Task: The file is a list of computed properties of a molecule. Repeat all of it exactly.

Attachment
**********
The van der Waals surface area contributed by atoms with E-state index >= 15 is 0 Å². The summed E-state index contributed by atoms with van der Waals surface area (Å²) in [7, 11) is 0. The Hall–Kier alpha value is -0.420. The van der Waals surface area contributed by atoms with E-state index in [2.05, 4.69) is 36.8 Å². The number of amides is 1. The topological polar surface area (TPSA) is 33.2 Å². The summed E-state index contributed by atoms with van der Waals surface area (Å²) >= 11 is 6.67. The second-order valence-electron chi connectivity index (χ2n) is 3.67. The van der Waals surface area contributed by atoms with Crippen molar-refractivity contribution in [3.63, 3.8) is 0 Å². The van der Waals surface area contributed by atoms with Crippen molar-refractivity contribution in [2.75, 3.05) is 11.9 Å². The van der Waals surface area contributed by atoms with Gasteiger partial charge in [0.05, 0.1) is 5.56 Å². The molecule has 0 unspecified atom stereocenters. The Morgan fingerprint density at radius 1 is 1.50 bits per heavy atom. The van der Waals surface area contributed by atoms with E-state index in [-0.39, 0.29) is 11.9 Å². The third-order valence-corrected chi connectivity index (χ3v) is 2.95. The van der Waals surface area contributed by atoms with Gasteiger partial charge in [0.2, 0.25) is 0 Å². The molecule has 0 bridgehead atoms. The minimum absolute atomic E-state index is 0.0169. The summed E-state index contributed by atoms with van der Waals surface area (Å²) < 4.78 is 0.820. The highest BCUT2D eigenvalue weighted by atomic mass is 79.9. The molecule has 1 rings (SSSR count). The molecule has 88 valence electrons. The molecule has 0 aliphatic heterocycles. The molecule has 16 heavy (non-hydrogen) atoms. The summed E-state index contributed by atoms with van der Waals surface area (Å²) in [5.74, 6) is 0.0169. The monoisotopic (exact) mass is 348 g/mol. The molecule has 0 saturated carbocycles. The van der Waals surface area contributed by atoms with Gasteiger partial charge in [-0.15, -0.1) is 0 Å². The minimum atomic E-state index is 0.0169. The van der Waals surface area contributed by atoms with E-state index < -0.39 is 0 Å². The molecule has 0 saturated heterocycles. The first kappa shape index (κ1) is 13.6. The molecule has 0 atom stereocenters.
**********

The van der Waals surface area contributed by atoms with E-state index >= 15 is 0 Å². The summed E-state index contributed by atoms with van der Waals surface area (Å²) in [7, 11) is 0. The Hall–Kier alpha value is -0.420. The van der Waals surface area contributed by atoms with E-state index in [2.05, 4.69) is 36.8 Å². The number of amides is 1. The topological polar surface area (TPSA) is 33.2 Å². The summed E-state index contributed by atoms with van der Waals surface area (Å²) >= 11 is 6.67. The second-order valence-electron chi connectivity index (χ2n) is 3.67. The van der Waals surface area contributed by atoms with Crippen molar-refractivity contribution in [3.63, 3.8) is 0 Å². The van der Waals surface area contributed by atoms with Crippen molar-refractivity contribution in [2.75, 3.05) is 11.9 Å². The van der Waals surface area contributed by atoms with Gasteiger partial charge in [0.05, 0.1) is 5.56 Å². The molecule has 0 unspecified atom stereocenters. The Morgan fingerprint density at radius 1 is 1.50 bits per heavy atom. The van der Waals surface area contributed by atoms with E-state index in [-0.39, 0.29) is 11.9 Å². The third-order valence-corrected chi connectivity index (χ3v) is 2.95. The van der Waals surface area contributed by atoms with Gasteiger partial charge in [0.2, 0.25) is 0 Å². The molecule has 0 bridgehead atoms. The minimum absolute atomic E-state index is 0.0169. The summed E-state index contributed by atoms with van der Waals surface area (Å²) < 4.78 is 0.820. The highest BCUT2D eigenvalue weighted by atomic mass is 79.9. The molecule has 1 rings (SSSR count). The molecule has 88 valence electrons. The molecule has 0 aliphatic heterocycles. The molecule has 16 heavy (non-hydrogen) atoms. The summed E-state index contributed by atoms with van der Waals surface area (Å²) in [5.74, 6) is 0.0169. The monoisotopic (exact) mass is 348 g/mol. The molecule has 0 saturated carbocycles. The van der Waals surface area contributed by atoms with Gasteiger partial charge in [-0.15, -0.1) is 0 Å². The minimum atomic E-state index is 0.0169. The van der Waals surface area contributed by atoms with E-state index < -0.39 is 0 Å². The molecule has 0 saturated heterocycles. The first kappa shape index (κ1) is 13.6. The molecule has 0 atom stereocenters.